Mid-March I became a different person…a nesting person. Not only did I “celebrate” another trip around the magnificent sun, I also compulsively began to clean and re-clean and decorate and redecorate and organize and reorganize. My Iowa-girl heart couldn’t keep her hands out of the soil and there wasn’t a weed to small for my trowel. I vigorously cooked and chopped and juiced and froze until our pantries and freezers and refrigerators were full.
I couldn’t stop.
Driven by an inner compulsion I couldn’t stop. I couldn’t sit down, I couldn’t rest without thinking of a hundred things in my house that had never needed done before and yet they needed done NOW. On our second round of tree-trimming, my perceptive spouse finally stopped and looked at me and asked in a very tired tone, “Why are you nesting?”
Why was I nesting?
That was an amazing question. He named the constant drive exactly. I hadn’t felt so close to Marie Kondo since before my children were born…the last being 17 years ago. I was nesting…as a 48-year-old women at the beginning of a pandemic, while my family all began schooling and working from home, before my second son moved out, and before my oldest son’s wedding. Could I be stressed? Check. Check. And check.
Birds build a nest so they can have somewhere to live, somewhere to rest, and somewhere to have a family. People (predominantly women) nest as a way to prepare for when a baby comes home. It’s a burst of energy right before a birth that helps the parents to create a loving environment for the child to come home to.
Stress nest much?
According to an article in the journal Evolution and Human Behavior, anthropological data shows us that having control over one’s environment is a primary feature of preparing for childbirth. However the same basis can be applied to times when we need to feel a little more grounded in our space. Taking control over our environment helps our hearts feel more in control of our lives when everything else around us is falling apart…in perception or in reality.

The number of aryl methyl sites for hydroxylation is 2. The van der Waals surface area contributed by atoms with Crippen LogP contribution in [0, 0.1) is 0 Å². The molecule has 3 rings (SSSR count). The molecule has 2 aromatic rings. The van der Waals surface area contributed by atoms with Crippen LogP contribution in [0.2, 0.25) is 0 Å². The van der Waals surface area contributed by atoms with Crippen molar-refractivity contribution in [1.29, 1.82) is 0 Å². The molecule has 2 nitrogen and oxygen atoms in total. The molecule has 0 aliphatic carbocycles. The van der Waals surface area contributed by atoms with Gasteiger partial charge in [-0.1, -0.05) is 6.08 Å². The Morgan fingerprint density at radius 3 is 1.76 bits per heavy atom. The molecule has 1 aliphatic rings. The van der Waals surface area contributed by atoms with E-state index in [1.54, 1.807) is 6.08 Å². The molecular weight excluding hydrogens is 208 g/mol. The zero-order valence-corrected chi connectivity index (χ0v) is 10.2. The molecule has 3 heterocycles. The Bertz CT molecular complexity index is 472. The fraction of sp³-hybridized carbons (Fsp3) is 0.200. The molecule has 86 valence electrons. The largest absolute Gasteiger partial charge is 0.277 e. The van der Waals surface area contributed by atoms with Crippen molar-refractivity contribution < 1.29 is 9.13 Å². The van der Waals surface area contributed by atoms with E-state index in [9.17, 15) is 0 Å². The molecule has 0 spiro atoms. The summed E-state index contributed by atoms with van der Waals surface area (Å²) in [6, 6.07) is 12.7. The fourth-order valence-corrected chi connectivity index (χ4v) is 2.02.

Stress nesting can also bring calm to our soul because we are creating a more exciting or more cozy environment for us to come home to or remain at home in. It stimulates our creativity, makes us feel productive, and gets our bodies moving in ways we never “had time” for in the past.
Nesting is community-building.
Also, if you are working with others, you are creating closer relationships because you are shaping an ambiance together, creating memories, and releasing dopamine. Dopamine is a lovely brain chemical that when released makes you feel calmer and happier. You are building your community. You are controlling your inner calm by creating your own orderly environment wherein you can breathe and process the world.
We aren’t birds.
With all this talk of nesting, we need to acknowledge that all the cleaning and decorating and gardening and cooking cannot take away the cloud of stress that is driving the compulsion. Avoidance rarely makes stress go away…it just kicks the immediate effects into the future. I had to eventually stop all my cleaning and decorating because 1) I’d already spent too much money and 2) I was driving everyone in my house crazy.
Just like birds’ nests can clog downspouts and chimneys, compulsive nesting can cause our true emotions to be buried. While buried, we are creating masks that cover our feelings and our compulsive thinking. Stephanie Eddleman has a fantastic article on this from our April 26, 2020 post https://thewespot.com/outta-your-head-saying-no-to-the-tyranny-of-compulsive-thinking/. Check it out.
Nests are for rest.
I eventually had to calm down. This nesting compulsion was driving me to surf Pinterest for hours and feel more and more unhappy with my self. I was not just improving my environment, I was beginning to judge my home and my stress against other’s picture perfect homes/gardens/decks/etc. “Comparison is the thief of joy,” was said by Theodore Roosevelt and it’s true.
I declared my house done. No more nesting for now…I am comfortable in my home, I am safe in my surroundings, and I am delighted my the beauty I see and create. My garden is thriving for the first time in five years…nothing dead yet. I have a beautiful little yoga studio/writing space on my deck to unwind and enjoy. The nesting is over…I’m letting the incubating of my dreams begin.